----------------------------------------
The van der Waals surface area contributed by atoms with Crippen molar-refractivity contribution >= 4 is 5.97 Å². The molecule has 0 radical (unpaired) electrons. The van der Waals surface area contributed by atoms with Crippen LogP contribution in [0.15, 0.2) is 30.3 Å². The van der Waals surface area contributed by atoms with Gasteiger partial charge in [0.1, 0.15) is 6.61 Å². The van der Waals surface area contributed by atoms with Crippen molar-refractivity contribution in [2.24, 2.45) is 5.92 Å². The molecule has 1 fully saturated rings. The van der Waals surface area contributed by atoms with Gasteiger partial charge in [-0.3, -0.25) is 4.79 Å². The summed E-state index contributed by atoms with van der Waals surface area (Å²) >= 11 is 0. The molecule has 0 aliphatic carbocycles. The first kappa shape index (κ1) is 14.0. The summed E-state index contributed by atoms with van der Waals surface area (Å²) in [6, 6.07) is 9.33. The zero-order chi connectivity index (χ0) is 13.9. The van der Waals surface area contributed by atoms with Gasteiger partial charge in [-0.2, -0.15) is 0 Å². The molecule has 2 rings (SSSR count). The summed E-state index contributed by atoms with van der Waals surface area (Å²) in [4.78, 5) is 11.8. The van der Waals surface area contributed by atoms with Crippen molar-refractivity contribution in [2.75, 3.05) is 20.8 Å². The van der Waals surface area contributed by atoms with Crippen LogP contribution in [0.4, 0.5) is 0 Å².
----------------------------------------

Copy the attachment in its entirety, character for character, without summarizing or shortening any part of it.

The van der Waals surface area contributed by atoms with Crippen molar-refractivity contribution >= 4 is 5.97 Å². The molecule has 0 radical (unpaired) electrons. The van der Waals surface area contributed by atoms with Crippen LogP contribution in [0.15, 0.2) is 30.3 Å². The van der Waals surface area contributed by atoms with Gasteiger partial charge in [0.1, 0.15) is 6.61 Å². The van der Waals surface area contributed by atoms with Crippen molar-refractivity contribution in [2.24, 2.45) is 5.92 Å². The molecule has 1 fully saturated rings. The van der Waals surface area contributed by atoms with Gasteiger partial charge in [-0.3, -0.25) is 4.79 Å². The summed E-state index contributed by atoms with van der Waals surface area (Å²) >= 11 is 0. The molecule has 0 aliphatic carbocycles. The first kappa shape index (κ1) is 14.0. The summed E-state index contributed by atoms with van der Waals surface area (Å²) in [6, 6.07) is 9.33. The zero-order chi connectivity index (χ0) is 13.9. The van der Waals surface area contributed by atoms with Gasteiger partial charge in [-0.2, -0.15) is 0 Å². The molecule has 2 rings (SSSR count). The summed E-state index contributed by atoms with van der Waals surface area (Å²) in [4.78, 5) is 11.8. The van der Waals surface area contributed by atoms with Crippen molar-refractivity contribution in [2.75, 3.05) is 20.8 Å². The van der Waals surface area contributed by atoms with Crippen LogP contribution in [0.4, 0.5) is 0 Å².